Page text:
North Korea Pushing U.S. to Tolerate Missile Tests and Nuclear Program, Says Panel

November 16, 2021 11:40 AM
A North Korean Hwasong-14 missile test in 2017. KCNA Photo

North Korea’s goal in dealing with the U.S. is to have Washington tolerate Pyongyang possessing nuclear weapons, a leading expert on international security said Monday.

Kim Jong Un has “found this very sweet spot,” regarding missile testing without provoking the United States, while also sending out peace feelers to South Korea, Mi Sue Terry, director for Korean history and public policy at the Wilson Center, said at a day-long forum at the Center for Strategic and International Studies.

Washington is “at a worse spot” now in trying to negotiate the denuclearization of the peninsula, she said. Pyongyang “is trying to diversify its weapons” – with an arsenal of land-based, mobile, submarine-launched and cruise missiles with different ranges and payloads.

At the same time, Kim is pushing for “significant sanctions relief” from the sanctions imposed by the United Nations Security Council and the U.S. on North Korea for developing its nuclear weapons program. Terry added the North Korean leader is far more interested in sanctions relief than joining the U.S., China and South Korea in a formal declaration ending the Korean War.

In short, panelists discussing the possibility of denuclearizing the peninsula saw the stalemate continuing, as the South Koreans head to the polls in March to elect a new president to succeed President Moon Jae-in. Moon favored negotiations with Pyongyang and has pressed for a declaration ending the war.

Richard Johnson, deputy assistant secretary of defense for countering weapons of mass destruction, said the Biden administration understands past negotiations over North Korea’s nuclear weapons programs have gone nowhere, but it remains “open to exploring” diplomatic channels with Kim.

“We’re prepared to take calibrated steps” to reach that goal, but “we have to have a negotiating partner.”

So far, North Korea has shown little interest in resuming negotiations.

Johnson said that in the administration’s review of Korean policy, it reaffirmed Washington’s commitment to Seoul and Tokyo to come to their defense under security treaties with both if attacked.

Speaking at a later panel, Kim Il-young, an associate professor at Hanyang University, said “the weakest link” in that trilateral security arrangement is the historically sour relations between South Korea and Japan. While there are political opportunities in both countries, with a new government in Japan and one coming in South Korea in May, tensions remain high.

In 2019, a dispute over trade led to a temporary end to the agreement covering three-way sharing of intelligence between the U.S., South Korea and Japan.

“The U.S. has historically applied the pressure to reduce the tensions” between its two allies, but this influence appears to be waning, she added.

Andrew Wong, former deputy special representative for North Korea at the State Department, said closer cooperation among the three “should make complete sense” because the threat is the same from North Korea. They also share economic interests in the Indo-Pacific and all are democracies.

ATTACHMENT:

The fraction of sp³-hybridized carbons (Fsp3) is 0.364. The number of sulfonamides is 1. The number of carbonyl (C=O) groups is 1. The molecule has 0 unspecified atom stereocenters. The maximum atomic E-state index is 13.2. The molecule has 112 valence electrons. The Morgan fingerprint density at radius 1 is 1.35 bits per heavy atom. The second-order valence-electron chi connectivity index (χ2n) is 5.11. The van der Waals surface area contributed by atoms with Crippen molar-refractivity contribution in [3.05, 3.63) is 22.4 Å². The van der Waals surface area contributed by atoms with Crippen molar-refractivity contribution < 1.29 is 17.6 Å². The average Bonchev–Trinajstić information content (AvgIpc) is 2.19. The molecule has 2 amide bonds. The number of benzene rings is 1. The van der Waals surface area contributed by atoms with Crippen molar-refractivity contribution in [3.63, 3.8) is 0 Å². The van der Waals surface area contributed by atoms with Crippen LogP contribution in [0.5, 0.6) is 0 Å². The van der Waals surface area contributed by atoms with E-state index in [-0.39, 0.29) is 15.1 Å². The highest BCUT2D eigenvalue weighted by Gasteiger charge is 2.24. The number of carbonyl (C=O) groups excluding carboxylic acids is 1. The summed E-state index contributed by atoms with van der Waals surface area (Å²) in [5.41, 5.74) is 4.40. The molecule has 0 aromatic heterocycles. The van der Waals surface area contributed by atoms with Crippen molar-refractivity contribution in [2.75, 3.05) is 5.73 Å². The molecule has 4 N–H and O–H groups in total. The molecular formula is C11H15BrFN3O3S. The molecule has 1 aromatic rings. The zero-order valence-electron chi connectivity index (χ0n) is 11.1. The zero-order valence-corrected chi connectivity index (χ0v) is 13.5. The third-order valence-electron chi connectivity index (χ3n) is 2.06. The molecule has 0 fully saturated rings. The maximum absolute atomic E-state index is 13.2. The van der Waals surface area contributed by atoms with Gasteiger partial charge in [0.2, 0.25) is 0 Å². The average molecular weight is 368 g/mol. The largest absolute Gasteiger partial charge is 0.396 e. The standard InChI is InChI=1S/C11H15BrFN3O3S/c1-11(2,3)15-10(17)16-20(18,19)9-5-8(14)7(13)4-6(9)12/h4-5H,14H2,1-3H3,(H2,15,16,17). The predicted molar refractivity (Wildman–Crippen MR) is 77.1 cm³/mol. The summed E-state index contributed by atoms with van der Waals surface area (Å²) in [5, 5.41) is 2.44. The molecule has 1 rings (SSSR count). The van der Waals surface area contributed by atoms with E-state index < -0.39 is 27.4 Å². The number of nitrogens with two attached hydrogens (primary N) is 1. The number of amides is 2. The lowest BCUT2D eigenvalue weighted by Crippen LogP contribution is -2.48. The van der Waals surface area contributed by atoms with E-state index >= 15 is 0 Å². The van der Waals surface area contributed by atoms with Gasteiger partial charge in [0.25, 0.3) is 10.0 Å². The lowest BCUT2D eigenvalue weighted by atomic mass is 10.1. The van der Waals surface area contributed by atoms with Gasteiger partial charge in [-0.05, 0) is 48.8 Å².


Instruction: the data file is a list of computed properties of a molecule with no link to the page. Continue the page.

For its own security and economic interest, Seoul “should be looking more seriously” at closer cooperation with Tokyo and Washington, Andrew Yeo, director of Asian studies at Catholic University added.

Although Seoul has not had much success in reaching out to other countries in North Asia, Yeo said South Korea “has always felt more comfortable with the ASEAN [Association of Southeast Asian Nations] model” because China is included in regional discussions over trade, development and borders.

He and other panelists said Seoul was hesitant to get drawn into new security arrangements to counter China, its largest trading partner and close neighbor. “We have these different agendas” when it comes to Beijing, Yeo said.

Yet, Yeo said the Quad – the informal arrangement between the U.S., Japan, India and Australia – has possibilities that could interest in a new South Korean administration, in trade issues across the Indo-Pacific, building infrastructure regionally, addressing climate change and health issues related to COVID-19.

“South Korea should be cautious” about becoming involved in the Quad for a number of reasons – from possible Chinese economic retaliation, as it has done to Australia, to tensions with Japan, Kim said.

Other panelists noted Japan might not look favorably on South Korea participating in a “Quad Plus.”

Wong added that the Quad itself as a security counter to Beijing could disappear if India no longer feels threatened by China. “Will India be interested for a long time” if that happened?

John Grady

John Grady

John Grady, a former managing editor of Navy Times, retired as director of communications for the Association of the United States Army. His reporting on national defense and national security has appeared on Breaking Defense,,,, Government Executive and USNI News.

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